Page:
I had the good fortune to spend last week doing workshops in different cities in Norway for Phonak. I got to meet lots of interesting people and, as always, I learned as well as taught.
One of the exciting things was that in Norway, technology is a given. Both children and adults are allowed whatever technology they need, paid for by the government. Children can have whatever they need, including as many pass around mics as necessary. In fact, school personnel were telling me that, for children with hearing loss to hear what they needed to hear, there should be one pass mic for every two children in the classroom. WOW!!! In the US we consider ourselves lucky if we get one pass mic and here they receive as many as they need!
Since pass mics were so plentiful, I got to use them. I have a relatively mild hearing loss through 2000 Hz with a severe high frequency drop. Not bad at all compared with the children I work with. So here I am in a situation where there is a plethora of technology. The nice people at Phonak set me up with multiple mics so as we sat and talked in a group, each person was wearing a mic. I could not get over how much easier it was for me to listen. No strain. Me, who has been pushing FM for as many years as there has been FM had never had the opportunity to listen using multiple mics. It changed my attitude.
What should we be pushing for in schools?
There is a lot that children need to succeed in school but let’s just discuss technology. I am pretty sure that no one questions that children need FM in school. We know that schools are very noisy places and that, no matter what we want to do, we cannot completely control signal to noise ratio. There are two ways to improve listening. Positioning and using remote microphones. Positioning means we need to be sure that children are very close to the person talking. In a noisy place that would mean I want to the child to be within a foot or so of the talker. Not likely to happen in any classroom I know of. So we need to use remote microphones. Children need to hear the teacher to get new information. Teacher needs to wear a remote microphone.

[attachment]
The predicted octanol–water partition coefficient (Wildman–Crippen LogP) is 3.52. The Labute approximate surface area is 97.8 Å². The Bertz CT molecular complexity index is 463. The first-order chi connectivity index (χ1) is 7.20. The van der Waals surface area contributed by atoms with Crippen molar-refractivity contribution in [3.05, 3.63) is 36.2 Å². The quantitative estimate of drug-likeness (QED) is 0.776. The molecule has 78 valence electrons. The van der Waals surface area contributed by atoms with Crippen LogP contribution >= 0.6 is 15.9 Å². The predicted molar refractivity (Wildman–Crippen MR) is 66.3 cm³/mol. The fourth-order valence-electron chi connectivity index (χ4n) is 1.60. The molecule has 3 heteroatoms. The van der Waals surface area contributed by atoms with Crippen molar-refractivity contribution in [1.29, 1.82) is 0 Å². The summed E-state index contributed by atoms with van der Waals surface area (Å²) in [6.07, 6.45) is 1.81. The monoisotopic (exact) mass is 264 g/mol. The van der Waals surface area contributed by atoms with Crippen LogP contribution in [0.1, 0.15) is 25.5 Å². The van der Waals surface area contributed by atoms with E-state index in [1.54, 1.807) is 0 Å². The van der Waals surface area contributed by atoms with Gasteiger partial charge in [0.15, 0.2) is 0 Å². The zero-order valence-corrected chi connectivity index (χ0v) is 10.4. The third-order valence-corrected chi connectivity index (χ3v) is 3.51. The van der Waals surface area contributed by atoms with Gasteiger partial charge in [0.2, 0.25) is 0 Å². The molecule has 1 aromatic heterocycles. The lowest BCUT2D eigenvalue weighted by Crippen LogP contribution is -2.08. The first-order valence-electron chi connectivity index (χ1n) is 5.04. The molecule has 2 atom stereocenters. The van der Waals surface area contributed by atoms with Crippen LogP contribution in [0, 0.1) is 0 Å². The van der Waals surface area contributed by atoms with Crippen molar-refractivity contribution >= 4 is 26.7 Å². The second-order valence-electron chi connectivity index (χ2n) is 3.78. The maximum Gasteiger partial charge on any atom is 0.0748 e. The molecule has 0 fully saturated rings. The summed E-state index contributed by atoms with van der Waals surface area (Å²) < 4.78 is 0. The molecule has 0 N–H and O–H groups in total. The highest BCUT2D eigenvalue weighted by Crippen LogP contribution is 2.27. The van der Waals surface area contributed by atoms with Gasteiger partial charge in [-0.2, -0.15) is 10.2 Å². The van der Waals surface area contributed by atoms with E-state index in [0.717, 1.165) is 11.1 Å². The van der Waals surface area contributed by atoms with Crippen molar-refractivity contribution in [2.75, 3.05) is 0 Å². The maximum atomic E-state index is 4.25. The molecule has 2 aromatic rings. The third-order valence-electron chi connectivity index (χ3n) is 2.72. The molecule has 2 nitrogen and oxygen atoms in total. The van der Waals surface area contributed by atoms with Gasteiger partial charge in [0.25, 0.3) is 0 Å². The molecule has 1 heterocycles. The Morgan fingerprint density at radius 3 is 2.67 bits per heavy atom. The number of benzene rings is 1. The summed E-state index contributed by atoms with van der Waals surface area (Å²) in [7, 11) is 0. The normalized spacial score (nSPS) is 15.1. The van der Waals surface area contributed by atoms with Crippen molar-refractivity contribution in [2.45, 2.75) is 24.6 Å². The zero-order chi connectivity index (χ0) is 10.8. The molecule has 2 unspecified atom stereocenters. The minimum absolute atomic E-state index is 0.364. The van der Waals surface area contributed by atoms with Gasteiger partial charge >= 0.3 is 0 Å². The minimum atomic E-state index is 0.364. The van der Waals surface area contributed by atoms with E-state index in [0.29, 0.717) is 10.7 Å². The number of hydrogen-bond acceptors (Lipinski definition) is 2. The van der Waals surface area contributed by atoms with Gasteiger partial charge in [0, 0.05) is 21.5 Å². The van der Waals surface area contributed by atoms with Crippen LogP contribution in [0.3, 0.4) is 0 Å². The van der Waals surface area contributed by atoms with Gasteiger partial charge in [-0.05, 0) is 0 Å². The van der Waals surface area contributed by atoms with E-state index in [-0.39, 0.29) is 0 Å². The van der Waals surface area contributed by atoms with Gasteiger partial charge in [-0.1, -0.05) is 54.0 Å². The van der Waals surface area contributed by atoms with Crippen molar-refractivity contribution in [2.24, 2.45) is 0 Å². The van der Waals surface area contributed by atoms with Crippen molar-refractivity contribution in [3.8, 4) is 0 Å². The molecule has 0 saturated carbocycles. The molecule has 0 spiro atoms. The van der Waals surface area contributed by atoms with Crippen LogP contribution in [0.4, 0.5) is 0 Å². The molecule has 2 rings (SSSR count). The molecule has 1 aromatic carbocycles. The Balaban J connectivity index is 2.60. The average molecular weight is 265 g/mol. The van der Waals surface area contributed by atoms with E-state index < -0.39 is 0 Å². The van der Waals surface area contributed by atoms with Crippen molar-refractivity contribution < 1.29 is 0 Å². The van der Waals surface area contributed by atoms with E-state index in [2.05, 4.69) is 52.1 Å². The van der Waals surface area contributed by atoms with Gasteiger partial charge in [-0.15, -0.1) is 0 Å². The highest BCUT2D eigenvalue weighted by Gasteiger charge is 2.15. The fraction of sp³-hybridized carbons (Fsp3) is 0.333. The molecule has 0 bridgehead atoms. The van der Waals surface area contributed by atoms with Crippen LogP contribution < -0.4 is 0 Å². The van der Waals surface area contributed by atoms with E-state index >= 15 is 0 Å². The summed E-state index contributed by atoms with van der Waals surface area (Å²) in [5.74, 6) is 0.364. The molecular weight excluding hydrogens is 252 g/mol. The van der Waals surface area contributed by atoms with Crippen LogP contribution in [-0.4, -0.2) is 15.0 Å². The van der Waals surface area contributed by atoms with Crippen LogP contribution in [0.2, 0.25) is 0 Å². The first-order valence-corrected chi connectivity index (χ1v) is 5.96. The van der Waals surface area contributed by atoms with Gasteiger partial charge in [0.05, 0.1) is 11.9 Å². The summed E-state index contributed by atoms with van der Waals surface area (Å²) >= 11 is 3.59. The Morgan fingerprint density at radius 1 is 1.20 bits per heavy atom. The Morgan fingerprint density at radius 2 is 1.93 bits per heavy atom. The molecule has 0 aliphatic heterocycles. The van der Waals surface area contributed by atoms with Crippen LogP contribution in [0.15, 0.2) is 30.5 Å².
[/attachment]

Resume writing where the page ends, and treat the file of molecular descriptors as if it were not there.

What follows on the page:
Do kids need to hear anything else in the classroom? YES!!! Children need to hear other children. The questions and answers other children make during discussion is a critical part of learning. Even wrong answers tell you important things. In addition, classroom work is becoming more and more collaborative. This means that children need to hear each other in small groups. How are we going to assure that children hear other children?
Please please please use pass mics
I confess to being tired of arguing with school districts about the need to do what needs to be done to get kids to hear. Please close the classroom door. Please close the windows, especially if it is noisy outside. Please check HVAC to avoid excess noise. And PLEASE USE PASS MICS.
Children have soft voices. They do not accommodate for those around them. Adults may be willing to increase volume when someone has a hearing loss not children do not and cannot. We need to provide them with technology so that they can provide access to their peers with hearing loss. EVERY CHILD WITH HEARING LOSS NEEDS A PASS MIC IN THE CLASSROOM. At least one, but let’s start with that.
The talking stick idea
Native Americans use the talking stick concept when them have meetings. We can do this in classrooms. Only the person with the pass mic can talk. When children are old enough they can pass the mic around themselves. I have seen some classes in which one student was assigned to carry the mic around the room and hand it to the child who was talking. This teaches several things – respect for those who are talking (since we cannot interrupt) and helps children attend to others.
Teaching about hearing
I wish there were a way in which we could teach parents, teachers, and other school personnel about the value of using a pass mic, to help them understand what a child is missing if they do not hear. I understand that it is definitely a little difficult to have to control extra technology but isn’t it worth it? If we do not teach children to listen we are courting academic failure. We do not have the right to deprive children of the ability to hear in the classroom. In fact, just the opposite. We have the responsibility to assure that they do hear.